Making Art In The Trump Era
Politics and Activism

Making Art In The Trump Era

How even crafts can be a method of resistance

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Making Art In The Trump Era
Celeste Lindell

All over Facebook, Twitter, the entire internet, it seems like the entire country is reacting with desperate anxiety, fear, and anger about the choices of President-elect Trump and his appointees. Seldom do I see anyone express what I’m feeling—tired.

On election day, millions of people spoke in favor of everything I stand against. It’s been weeks since then, and I’m frankly burned out. I went to protests, called the government, and wrote and spoke against the Cheetoh-in-Chief, but like the efforts of so many others, my actions haven’t made much of a difference, if any. I watch the news scroll by and I feel defeated in the face of power structures that I have no access to and yet will dictate the terms of my life and others’. At its core, my exhaustion is not because people disagree with me; it is because I feel powerless to make change in the world.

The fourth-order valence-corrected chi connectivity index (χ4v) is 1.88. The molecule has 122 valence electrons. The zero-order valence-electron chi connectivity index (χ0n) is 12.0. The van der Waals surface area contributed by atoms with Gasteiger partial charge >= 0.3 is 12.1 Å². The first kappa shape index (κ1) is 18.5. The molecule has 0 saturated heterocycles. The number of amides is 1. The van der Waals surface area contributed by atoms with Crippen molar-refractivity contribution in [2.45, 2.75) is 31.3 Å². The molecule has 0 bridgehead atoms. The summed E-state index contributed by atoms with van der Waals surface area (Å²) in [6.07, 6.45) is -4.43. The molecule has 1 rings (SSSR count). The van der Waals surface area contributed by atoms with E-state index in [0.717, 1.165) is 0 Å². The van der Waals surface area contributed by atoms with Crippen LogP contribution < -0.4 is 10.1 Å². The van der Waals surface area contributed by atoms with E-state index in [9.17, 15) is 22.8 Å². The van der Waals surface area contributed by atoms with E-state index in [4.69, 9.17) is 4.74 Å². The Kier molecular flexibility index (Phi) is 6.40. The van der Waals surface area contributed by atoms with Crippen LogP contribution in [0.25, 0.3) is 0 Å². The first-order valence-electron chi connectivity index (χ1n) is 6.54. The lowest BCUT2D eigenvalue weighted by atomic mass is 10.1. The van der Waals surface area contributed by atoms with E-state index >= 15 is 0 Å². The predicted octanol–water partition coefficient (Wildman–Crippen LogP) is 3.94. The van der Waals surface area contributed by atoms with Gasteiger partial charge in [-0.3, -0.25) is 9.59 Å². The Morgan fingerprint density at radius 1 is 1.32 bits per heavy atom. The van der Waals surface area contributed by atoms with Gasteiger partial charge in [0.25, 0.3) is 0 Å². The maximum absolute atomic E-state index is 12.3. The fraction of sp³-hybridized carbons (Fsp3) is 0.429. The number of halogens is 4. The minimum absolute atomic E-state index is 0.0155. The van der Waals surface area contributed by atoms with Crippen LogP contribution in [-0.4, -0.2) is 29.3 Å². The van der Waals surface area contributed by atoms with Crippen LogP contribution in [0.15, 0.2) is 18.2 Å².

I know I’m not alone in that. We can call our legislators until our voices give out, but the feeling of being helpless persists. What can we do to keep moving forward? How can we lift these exhausted malaise from our limbs?

Make something.

I don’t mean a political slogan or a march or a movement. I mean make something with your hands. Knead some bread dough, knit a scarf, whittle that canoe from discarded 2 x 4. After all this apocalyptic talk, the only thing that heals me is taking up a marker or an egg beater and making something. In the face of defeat, of destruction, it is a small act of rebellion to create something that wasn’t there before, to acknowledge the power that comes inherent in your own two hands. When others are trying to tell you that your existence is meaningless, make however you can, whatever you can. It doesn’t need to be good. All it needs to be is yours.

Making a needlepoint portrait of a Corgi or splatter-painting a chair is not going to bring political change in of itself. It is not going to fix everything in your life. But when you are burnt out, like I am, and you feel that you have nothing more you can do, it is valuable and important to restore your sense of agency, even over the smallest things. Later, when you are restored, you can return to the political scene. But for now, it is enough to realize you have in yourself a power to reshape the organization of molecules in the universe into something meaningful. Right now, you can impact the very fabric of existence and make something new. And that is the only remedy I have found to the exhaustion of this political season. Heal yourself, make something, and then return to the good fight aware of your own humanity and agency in the world.

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This article has not been reviewed by Odyssey HQ and solely reflects the ideas and opinions of the creator.
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